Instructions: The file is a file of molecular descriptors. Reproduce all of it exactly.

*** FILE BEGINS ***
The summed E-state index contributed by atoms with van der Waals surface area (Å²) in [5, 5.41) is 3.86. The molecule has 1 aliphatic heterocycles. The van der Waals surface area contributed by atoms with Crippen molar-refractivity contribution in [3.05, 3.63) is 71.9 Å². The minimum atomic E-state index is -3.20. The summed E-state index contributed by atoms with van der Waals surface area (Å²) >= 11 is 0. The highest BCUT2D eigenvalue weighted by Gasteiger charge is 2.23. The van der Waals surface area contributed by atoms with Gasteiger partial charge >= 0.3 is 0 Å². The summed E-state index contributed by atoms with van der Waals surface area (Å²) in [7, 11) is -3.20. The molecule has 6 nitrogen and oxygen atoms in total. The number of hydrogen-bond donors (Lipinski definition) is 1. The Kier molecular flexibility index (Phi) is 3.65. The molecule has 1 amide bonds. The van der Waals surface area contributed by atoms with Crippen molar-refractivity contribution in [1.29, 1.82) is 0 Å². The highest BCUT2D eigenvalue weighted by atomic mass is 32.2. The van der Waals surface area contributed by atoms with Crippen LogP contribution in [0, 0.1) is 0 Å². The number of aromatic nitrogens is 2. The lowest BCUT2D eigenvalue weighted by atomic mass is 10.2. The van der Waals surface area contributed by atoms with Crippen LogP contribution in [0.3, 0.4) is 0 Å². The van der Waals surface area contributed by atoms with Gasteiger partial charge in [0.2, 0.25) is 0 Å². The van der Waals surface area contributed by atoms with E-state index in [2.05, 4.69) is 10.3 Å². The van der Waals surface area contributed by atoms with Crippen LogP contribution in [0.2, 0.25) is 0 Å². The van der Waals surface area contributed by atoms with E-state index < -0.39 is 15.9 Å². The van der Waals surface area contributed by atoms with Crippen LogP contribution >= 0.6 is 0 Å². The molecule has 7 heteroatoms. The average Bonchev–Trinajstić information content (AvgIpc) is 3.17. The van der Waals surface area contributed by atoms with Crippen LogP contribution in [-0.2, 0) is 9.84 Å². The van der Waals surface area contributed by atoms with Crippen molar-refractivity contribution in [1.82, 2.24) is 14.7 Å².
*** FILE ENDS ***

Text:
The summed E-state index contributed by atoms with van der Waals surface area (Å²) in [5, 5.41) is 3.86. The molecule has 1 aliphatic heterocycles. The van der Waals surface area contributed by atoms with Crippen molar-refractivity contribution in [3.05, 3.63) is 71.9 Å². The minimum atomic E-state index is -3.20. The summed E-state index contributed by atoms with van der Waals surface area (Å²) >= 11 is 0. The highest BCUT2D eigenvalue weighted by Gasteiger charge is 2.23. The van der Waals surface area contributed by atoms with Gasteiger partial charge >= 0.3 is 0 Å². The summed E-state index contributed by atoms with van der Waals surface area (Å²) in [7, 11) is -3.20. The molecule has 6 nitrogen and oxygen atoms in total. The number of hydrogen-bond donors (Lipinski definition) is 1. The Kier molecular flexibility index (Phi) is 3.65. The molecule has 1 amide bonds. The van der Waals surface area contributed by atoms with Crippen molar-refractivity contribution in [1.29, 1.82) is 0 Å². The highest BCUT2D eigenvalue weighted by atomic mass is 32.2. The van der Waals surface area contributed by atoms with Crippen LogP contribution in [0, 0.1) is 0 Å². The number of aromatic nitrogens is 2. The lowest BCUT2D eigenvalue weighted by atomic mass is 10.2. The van der Waals surface area contributed by atoms with Crippen LogP contribution in [0.3, 0.4) is 0 Å². The van der Waals surface area contributed by atoms with Gasteiger partial charge in [0.2, 0.25) is 0 Å². The van der Waals surface area contributed by atoms with E-state index in [2.05, 4.69) is 10.3 Å². The van der Waals surface area contributed by atoms with Crippen LogP contribution in [0.2, 0.25) is 0 Å². The van der Waals surface area contributed by atoms with E-state index < -0.39 is 15.9 Å². The van der Waals surface area contributed by atoms with Crippen LogP contribution >= 0.6 is 0 Å². The molecule has 7 heteroatoms. The average Bonchev–Trinajstić information content (AvgIpc) is 3.17. The van der Waals surface area contributed by atoms with Crippen LogP contribution in [-0.2, 0) is 9.84 Å². The van der Waals surface area contributed by atoms with Crippen molar-refractivity contribution in [1.82, 2.24) is 14.7 Å².